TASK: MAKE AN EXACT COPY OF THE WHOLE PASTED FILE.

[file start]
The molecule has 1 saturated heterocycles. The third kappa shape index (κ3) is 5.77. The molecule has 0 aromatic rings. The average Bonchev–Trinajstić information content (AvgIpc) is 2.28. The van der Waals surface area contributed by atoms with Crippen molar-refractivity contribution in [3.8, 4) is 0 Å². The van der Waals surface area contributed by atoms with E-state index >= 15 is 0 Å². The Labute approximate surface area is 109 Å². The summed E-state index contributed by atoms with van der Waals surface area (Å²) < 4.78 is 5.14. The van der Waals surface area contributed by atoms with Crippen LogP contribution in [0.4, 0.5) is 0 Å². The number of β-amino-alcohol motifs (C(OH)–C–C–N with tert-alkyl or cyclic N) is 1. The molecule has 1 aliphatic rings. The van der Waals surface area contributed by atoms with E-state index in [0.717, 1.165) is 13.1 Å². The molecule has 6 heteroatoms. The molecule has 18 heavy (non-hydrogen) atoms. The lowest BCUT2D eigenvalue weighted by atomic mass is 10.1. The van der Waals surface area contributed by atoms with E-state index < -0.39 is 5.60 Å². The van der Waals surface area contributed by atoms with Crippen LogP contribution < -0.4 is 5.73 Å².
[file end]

The molecule has 1 saturated heterocycles. The third kappa shape index (κ3) is 5.77. The molecule has 0 aromatic rings. The average Bonchev–Trinajstić information content (AvgIpc) is 2.28. The van der Waals surface area contributed by atoms with Crippen molar-refractivity contribution in [3.8, 4) is 0 Å². The van der Waals surface area contributed by atoms with E-state index >= 15 is 0 Å². The Labute approximate surface area is 109 Å². The summed E-state index contributed by atoms with van der Waals surface area (Å²) < 4.78 is 5.14. The van der Waals surface area contributed by atoms with Crippen LogP contribution in [0.4, 0.5) is 0 Å². The number of β-amino-alcohol motifs (C(OH)–C–C–N with tert-alkyl or cyclic N) is 1. The molecule has 1 aliphatic rings. The van der Waals surface area contributed by atoms with E-state index in [0.717, 1.165) is 13.1 Å². The molecule has 6 heteroatoms. The molecule has 18 heavy (non-hydrogen) atoms. The lowest BCUT2D eigenvalue weighted by atomic mass is 10.1. The van der Waals surface area contributed by atoms with E-state index < -0.39 is 5.60 Å². The van der Waals surface area contributed by atoms with Crippen LogP contribution < -0.4 is 5.73 Å².